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Jan. 6 rioter in US House runoff storms off Atlanta debate stage

A Republican U.S. House candidate who served prison time for taking part in the Jan. 6, 2021, riot that mobbed the U.S. Capitol stormed off the stage Sunday minutes into an Atlanta Press Club debate.

But Chuck Hand didn’t bolt from the 2nd District Congressional debate because he was upset at a question over his role in the violent attack, which he’s embraced throughout his longshot campaign.

Instead, Hand told The Atlanta Journal-Constitution the pre-planned walkout was over his opponent Wayne Johnson’s attempt to highlight other criminal charges against Hand and his wife Mandy ahead of the June 18 runoff.

“The choice is yours. It’s the dollar versus the change,” Hand said before leaving the set of the Atlanta studio after an initial question about farm policy. “And this is where I get back in the truck and head back to southwest Georgia because I got two races to win.”

Johnson called it “pure political theater” and said in an interview that he hasn’t tried to bring more attention to his opponent’s wife.

“He did a tremendous disservice to the voters by not being prepared to man up and stand tall to whatever questions he thought were coming,” said Johnson, a former federal student aid official. “He walked out of his job interview.”


It was the latest flashpoint in a Republican race to take on Democratic U.S. Rep. Sanford Bishop, a 16-term lawmaker who is heavily favored to win in November. Hand and Johnson were the top finishers in the four-candidate primary in May.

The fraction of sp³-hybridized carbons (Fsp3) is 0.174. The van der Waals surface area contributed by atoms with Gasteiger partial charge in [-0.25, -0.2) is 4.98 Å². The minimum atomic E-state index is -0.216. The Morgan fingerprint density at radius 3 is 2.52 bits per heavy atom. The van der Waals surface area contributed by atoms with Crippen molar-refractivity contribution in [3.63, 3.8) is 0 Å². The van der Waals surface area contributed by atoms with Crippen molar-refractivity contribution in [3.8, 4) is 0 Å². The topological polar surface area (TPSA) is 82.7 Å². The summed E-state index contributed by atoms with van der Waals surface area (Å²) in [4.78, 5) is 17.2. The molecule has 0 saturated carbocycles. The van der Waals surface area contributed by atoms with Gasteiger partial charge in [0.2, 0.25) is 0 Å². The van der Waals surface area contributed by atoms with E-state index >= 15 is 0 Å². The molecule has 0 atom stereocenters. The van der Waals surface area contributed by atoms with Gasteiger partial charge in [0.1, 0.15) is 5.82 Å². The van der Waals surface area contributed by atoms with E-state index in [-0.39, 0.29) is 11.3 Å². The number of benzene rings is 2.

Hand, a construction worker and first-time candidate, opened his remarks saying that he’s “not interested in debating the issues of the 2nd District with a man who doesn’t even reside in it, especially one who orchestrates attacks on my wife.”

(Johnson said he lives a few hundred yards outside the southwest Georgia district; U.S. House candidates aren’t required to live in their districts to run for congressional office.)

Hand said after the debate that his remarks were a reference to a recent press conference held by Michael Nixon, the third-place finisher in the May primary who endorsed Johnson.

Nixon invoked charges in 2005 and 2010 against Hand that were later dismissed. He also used the platform to highlight a drug conviction involving Hand’s wife Mandy in 2008, before the two were married. She spent a year in jail and nine years in probation after she was convicted of a felony oxycodone charge.

After he walked off stage, Hand said he expected to be attacked for his personal history.

“But to come out and publicly attack my wife -- that’s a completely different situation,” Hand said. “My wife had paid her debt to society long before I ever met her.”

Johnson told the AJC that he had no role in Nixon’s press conference, which he said came as a surprise to him.Wayne At Debate

The walkout caught the debate organizers off guard as Hand abruptly stalked off camera after one question. Moderator Donna Lowry asked: “You’re not staying, sir? You’re leaving?”

The camera then panned to Johnson: “Wow, I don’t even know how to react.”

Both Republicans have little shot of defeating Bishop, who scared off more formidable contenders after a dominating 2022 reelection. But Johnson framed himself as a more palatable alternative to Hand, whose Jan. 6 history has drawn more attention to the race.

Hand and his wife were arrested in 2022 after a plethora of evidence and closed-caption footage presented at court led authorities to the Taylor County couple.

The two pleaded guilty in 2022 to a misdemeanor charge of illegally demonstrating in the U.S. Capitol. They were sentenced to 20 days in federal prison and six months of probation. Since then, Hand has been unapologetic about his role as he runs for office.


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